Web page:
22 January 2001
M.R. James' Ghost Stories
Christopher Lee narrates MR James Ghost Stories for BBC TV in 2000
Graham Skeggs looks at the background to the BBC’s recent series of MR James' adaptations...
Those of us in the UK had rather a treat over Christmas 2000 with BBC Scotland's series of four adaptations of MR James's ghost stories, narrated by Christopher Lee. Stylish and evocative, these productions presented the genre in a way both very modern and yet also timelessly authentic. Christopher Lee’s chilling performance as James telling the stories to a gathering of undergraduates gave a fine balance of the drama of the story and the drama of the act of storytelling itself.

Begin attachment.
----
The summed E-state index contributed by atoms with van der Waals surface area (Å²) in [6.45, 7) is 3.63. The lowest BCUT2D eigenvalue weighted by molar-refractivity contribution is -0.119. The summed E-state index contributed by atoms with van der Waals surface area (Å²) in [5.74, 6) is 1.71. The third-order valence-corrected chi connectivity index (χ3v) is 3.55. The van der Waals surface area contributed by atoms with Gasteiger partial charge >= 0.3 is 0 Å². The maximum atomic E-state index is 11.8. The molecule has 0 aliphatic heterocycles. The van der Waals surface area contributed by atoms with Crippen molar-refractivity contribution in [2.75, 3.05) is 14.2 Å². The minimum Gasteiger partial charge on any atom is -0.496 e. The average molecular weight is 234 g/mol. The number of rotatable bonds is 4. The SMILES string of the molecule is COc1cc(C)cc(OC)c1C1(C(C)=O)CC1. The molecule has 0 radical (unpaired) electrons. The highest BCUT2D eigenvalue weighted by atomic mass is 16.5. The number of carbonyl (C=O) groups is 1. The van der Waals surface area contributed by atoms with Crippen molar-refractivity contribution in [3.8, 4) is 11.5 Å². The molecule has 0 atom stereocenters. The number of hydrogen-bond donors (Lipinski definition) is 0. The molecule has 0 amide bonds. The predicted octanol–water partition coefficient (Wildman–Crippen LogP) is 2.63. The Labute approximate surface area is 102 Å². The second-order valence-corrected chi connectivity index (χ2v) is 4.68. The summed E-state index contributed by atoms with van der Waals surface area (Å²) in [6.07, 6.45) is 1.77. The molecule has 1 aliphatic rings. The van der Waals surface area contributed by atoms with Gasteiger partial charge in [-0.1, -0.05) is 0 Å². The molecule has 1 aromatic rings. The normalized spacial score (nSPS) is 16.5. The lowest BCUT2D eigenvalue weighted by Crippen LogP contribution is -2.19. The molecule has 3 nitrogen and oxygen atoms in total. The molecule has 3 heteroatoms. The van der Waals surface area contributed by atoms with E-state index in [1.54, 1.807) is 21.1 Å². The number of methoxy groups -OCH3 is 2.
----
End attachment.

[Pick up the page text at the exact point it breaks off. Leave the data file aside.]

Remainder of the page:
MR James stands at the pinnacle of a fascinating literary genre — the ghost story. Coming to prominence in the Victorian era, the genre continued to flourish well into the twentieth century, when popular writers in the English language usually had at least one or two such stories to their credit, and many talented people made it central to their oeuvre. Although perhaps overtaken in latter years by more explicit 'horror'; writing, the ghost story remains a living part a tradition that is ancient — the art of storytelling, where memory, history, myth and imagination mix to produce a heady brew.
If you're interested in gothic images, then you should also go to Frank Adey's section on the artist Sidney Sime, whose work is the essence of gothic fantasy and much too little known.
If you want to find out more about MR James, or even read some stories, we would recommend Rosemary Pardoe'sGhosts and Scholars site with its wealth of information and Frank Adey's fascinating site
Don't have nightmares!
Christopher's readings of four MR James stories,